So how did Gingrich become the "conservative" candidate of choice? An outsider, liberal Washington Post blogger Ezra Klein, had perhaps the best explanation. Klein cited some history from Romney's 2002 campaign for governor:
In early-November, [the Post's] Peter Wallsten and Juliet Eilperin went back to the left-leaning constituencies that every politician in Massachusetts needs to appeal to and asked about the pitch Romney made when he was running for governor. According to individuals who were in those meetings, Romney didn't just say that he supported choice [legal abortion] and environmental protection. He said that supporting him was a strategic decision for those groups.
"You need someone like me in Washington," he reportedly told the advocates. The GOP had swung too far right, and he would be "a good voice in the party" for left-leaning groups. His support for their agenda would mean more than the support of another Democrat. His would be "widely written about."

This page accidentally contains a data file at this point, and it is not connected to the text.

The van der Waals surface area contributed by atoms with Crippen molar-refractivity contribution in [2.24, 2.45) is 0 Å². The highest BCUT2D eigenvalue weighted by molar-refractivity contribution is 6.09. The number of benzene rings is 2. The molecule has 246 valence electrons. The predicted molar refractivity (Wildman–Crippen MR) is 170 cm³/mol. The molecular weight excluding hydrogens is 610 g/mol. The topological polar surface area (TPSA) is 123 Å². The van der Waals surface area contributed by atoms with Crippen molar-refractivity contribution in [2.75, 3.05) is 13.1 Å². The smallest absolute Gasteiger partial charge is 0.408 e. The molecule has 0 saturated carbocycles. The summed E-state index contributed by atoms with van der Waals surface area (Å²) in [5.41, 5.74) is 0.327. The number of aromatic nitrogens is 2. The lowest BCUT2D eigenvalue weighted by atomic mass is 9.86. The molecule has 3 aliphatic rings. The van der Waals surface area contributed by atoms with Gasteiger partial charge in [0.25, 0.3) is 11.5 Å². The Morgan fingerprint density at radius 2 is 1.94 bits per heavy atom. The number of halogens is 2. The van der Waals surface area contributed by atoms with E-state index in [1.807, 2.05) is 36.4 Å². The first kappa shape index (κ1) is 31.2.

As Klein sums it up: "Whatever Gingrich's heterodoxies, conservatives never worry that he's not, on some fundamental level, a committed member of their tribe." The difference between Gingrich and Romney is that the former's identity as a conservative has never been in doubt.
For that, Gingrich owes thanks to the liberal media. During his speakership, journalists reliably portrayed him as a right-wing radical, in contrast to the moderate President Clinton. That stereotype was an exaggeration. True, Gingrich successfully pushed several conservative policies—welfare reform, balanced budgets, a cut in the capital gains tax—but Clinton signed off on all of them. When the speaker did take a confrontational stance, Clinton emerged victorious, as in the budget showdowns of 1995-96 and the 1998 impeachment. The latter led to Gingrich's resignation.
Gingrich was never really the "radical" the media made him out to be. Instead, as a May 2011 Wall Street Journal editorial put it, through his career he has shown an "odd combination of partisan, divisive rhetoric and poll-driven policy timidity." That observation was occasioned by a Meet the Press interview in which the former speaker's characterized Representative Paul Ryan's Medicare reform plan as "right-wing social engineering."